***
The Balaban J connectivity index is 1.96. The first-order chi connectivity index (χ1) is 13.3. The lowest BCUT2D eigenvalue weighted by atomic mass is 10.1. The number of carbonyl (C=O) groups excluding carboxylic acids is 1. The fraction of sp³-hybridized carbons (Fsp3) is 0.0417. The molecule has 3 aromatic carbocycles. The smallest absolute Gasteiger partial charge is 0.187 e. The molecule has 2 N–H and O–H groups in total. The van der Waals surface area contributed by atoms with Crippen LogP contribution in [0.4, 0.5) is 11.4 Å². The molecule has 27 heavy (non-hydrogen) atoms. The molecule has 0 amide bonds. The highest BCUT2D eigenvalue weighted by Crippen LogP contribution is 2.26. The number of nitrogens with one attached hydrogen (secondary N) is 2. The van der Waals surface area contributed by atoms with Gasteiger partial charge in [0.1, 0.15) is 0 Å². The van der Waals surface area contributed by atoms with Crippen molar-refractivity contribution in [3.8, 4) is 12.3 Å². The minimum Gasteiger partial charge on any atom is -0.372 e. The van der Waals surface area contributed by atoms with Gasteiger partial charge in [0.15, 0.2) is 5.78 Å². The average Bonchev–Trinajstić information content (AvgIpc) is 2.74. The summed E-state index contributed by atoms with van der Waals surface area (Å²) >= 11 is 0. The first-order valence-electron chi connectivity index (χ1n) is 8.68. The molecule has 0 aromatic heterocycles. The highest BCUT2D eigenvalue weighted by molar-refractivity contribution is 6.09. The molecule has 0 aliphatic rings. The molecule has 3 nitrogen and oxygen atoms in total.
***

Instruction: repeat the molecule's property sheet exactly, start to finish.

The Balaban J connectivity index is 1.96. The first-order chi connectivity index (χ1) is 13.3. The lowest BCUT2D eigenvalue weighted by atomic mass is 10.1. The number of carbonyl (C=O) groups excluding carboxylic acids is 1. The fraction of sp³-hybridized carbons (Fsp3) is 0.0417. The molecule has 3 aromatic carbocycles. The smallest absolute Gasteiger partial charge is 0.187 e. The molecule has 2 N–H and O–H groups in total. The van der Waals surface area contributed by atoms with Crippen LogP contribution in [0.4, 0.5) is 11.4 Å². The molecule has 27 heavy (non-hydrogen) atoms. The molecule has 0 amide bonds. The highest BCUT2D eigenvalue weighted by Crippen LogP contribution is 2.26. The number of nitrogens with one attached hydrogen (secondary N) is 2. The van der Waals surface area contributed by atoms with Gasteiger partial charge in [0.1, 0.15) is 0 Å². The van der Waals surface area contributed by atoms with Crippen molar-refractivity contribution in [3.8, 4) is 12.3 Å². The minimum Gasteiger partial charge on any atom is -0.372 e. The van der Waals surface area contributed by atoms with Gasteiger partial charge in [0.15, 0.2) is 5.78 Å². The average Bonchev–Trinajstić information content (AvgIpc) is 2.74. The summed E-state index contributed by atoms with van der Waals surface area (Å²) >= 11 is 0. The first-order valence-electron chi connectivity index (χ1n) is 8.68. The molecule has 0 aromatic heterocycles. The highest BCUT2D eigenvalue weighted by molar-refractivity contribution is 6.09. The molecule has 0 aliphatic rings. The molecule has 3 nitrogen and oxygen atoms in total.